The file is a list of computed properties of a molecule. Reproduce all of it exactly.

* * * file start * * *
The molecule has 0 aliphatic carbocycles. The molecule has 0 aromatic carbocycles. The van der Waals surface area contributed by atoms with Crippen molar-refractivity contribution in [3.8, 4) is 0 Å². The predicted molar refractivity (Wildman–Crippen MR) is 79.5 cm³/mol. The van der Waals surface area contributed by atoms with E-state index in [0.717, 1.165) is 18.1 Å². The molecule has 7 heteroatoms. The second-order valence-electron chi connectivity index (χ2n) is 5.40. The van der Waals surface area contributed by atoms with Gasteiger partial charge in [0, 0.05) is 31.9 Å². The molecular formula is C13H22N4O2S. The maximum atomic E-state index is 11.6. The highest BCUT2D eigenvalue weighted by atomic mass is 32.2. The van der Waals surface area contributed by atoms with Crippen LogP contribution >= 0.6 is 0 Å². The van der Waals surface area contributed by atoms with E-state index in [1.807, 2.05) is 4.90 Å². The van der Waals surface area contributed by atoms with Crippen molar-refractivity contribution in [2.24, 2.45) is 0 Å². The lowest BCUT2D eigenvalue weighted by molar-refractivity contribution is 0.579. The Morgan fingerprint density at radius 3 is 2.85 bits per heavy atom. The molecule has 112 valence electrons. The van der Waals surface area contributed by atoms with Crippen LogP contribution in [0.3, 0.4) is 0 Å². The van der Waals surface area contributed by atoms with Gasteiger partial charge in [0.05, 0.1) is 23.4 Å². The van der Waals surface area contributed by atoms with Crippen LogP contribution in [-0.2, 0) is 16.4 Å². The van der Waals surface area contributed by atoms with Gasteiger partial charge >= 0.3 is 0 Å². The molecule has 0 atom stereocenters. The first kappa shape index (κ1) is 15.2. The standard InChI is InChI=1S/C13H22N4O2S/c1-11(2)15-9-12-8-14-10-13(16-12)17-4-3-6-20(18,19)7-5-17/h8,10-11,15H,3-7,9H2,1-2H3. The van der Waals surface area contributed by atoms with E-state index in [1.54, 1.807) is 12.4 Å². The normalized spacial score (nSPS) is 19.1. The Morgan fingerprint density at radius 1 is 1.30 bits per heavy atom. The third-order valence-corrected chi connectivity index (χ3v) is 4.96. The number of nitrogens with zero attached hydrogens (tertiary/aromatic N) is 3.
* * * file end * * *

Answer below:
The molecule has 0 aliphatic carbocycles. The molecule has 0 aromatic carbocycles. The van der Waals surface area contributed by atoms with Crippen molar-refractivity contribution in [3.8, 4) is 0 Å². The predicted molar refractivity (Wildman–Crippen MR) is 79.5 cm³/mol. The van der Waals surface area contributed by atoms with E-state index in [0.717, 1.165) is 18.1 Å². The molecule has 7 heteroatoms. The second-order valence-electron chi connectivity index (χ2n) is 5.40. The van der Waals surface area contributed by atoms with Gasteiger partial charge in [0, 0.05) is 31.9 Å². The molecular formula is C13H22N4O2S. The maximum atomic E-state index is 11.6. The highest BCUT2D eigenvalue weighted by atomic mass is 32.2. The van der Waals surface area contributed by atoms with Crippen LogP contribution >= 0.6 is 0 Å². The van der Waals surface area contributed by atoms with E-state index in [1.807, 2.05) is 4.90 Å². The van der Waals surface area contributed by atoms with Crippen molar-refractivity contribution in [2.24, 2.45) is 0 Å². The lowest BCUT2D eigenvalue weighted by molar-refractivity contribution is 0.579. The Morgan fingerprint density at radius 3 is 2.85 bits per heavy atom. The molecule has 112 valence electrons. The van der Waals surface area contributed by atoms with Crippen LogP contribution in [0.3, 0.4) is 0 Å². The van der Waals surface area contributed by atoms with Gasteiger partial charge in [0.05, 0.1) is 23.4 Å². The van der Waals surface area contributed by atoms with Crippen LogP contribution in [-0.2, 0) is 16.4 Å². The van der Waals surface area contributed by atoms with Gasteiger partial charge >= 0.3 is 0 Å². The molecule has 0 atom stereocenters. The first kappa shape index (κ1) is 15.2. The standard InChI is InChI=1S/C13H22N4O2S/c1-11(2)15-9-12-8-14-10-13(16-12)17-4-3-6-20(18,19)7-5-17/h8,10-11,15H,3-7,9H2,1-2H3. The van der Waals surface area contributed by atoms with E-state index in [1.54, 1.807) is 12.4 Å². The normalized spacial score (nSPS) is 19.1. The Morgan fingerprint density at radius 1 is 1.30 bits per heavy atom. The third-order valence-corrected chi connectivity index (χ3v) is 4.96. The number of nitrogens with zero attached hydrogens (tertiary/aromatic N) is 3.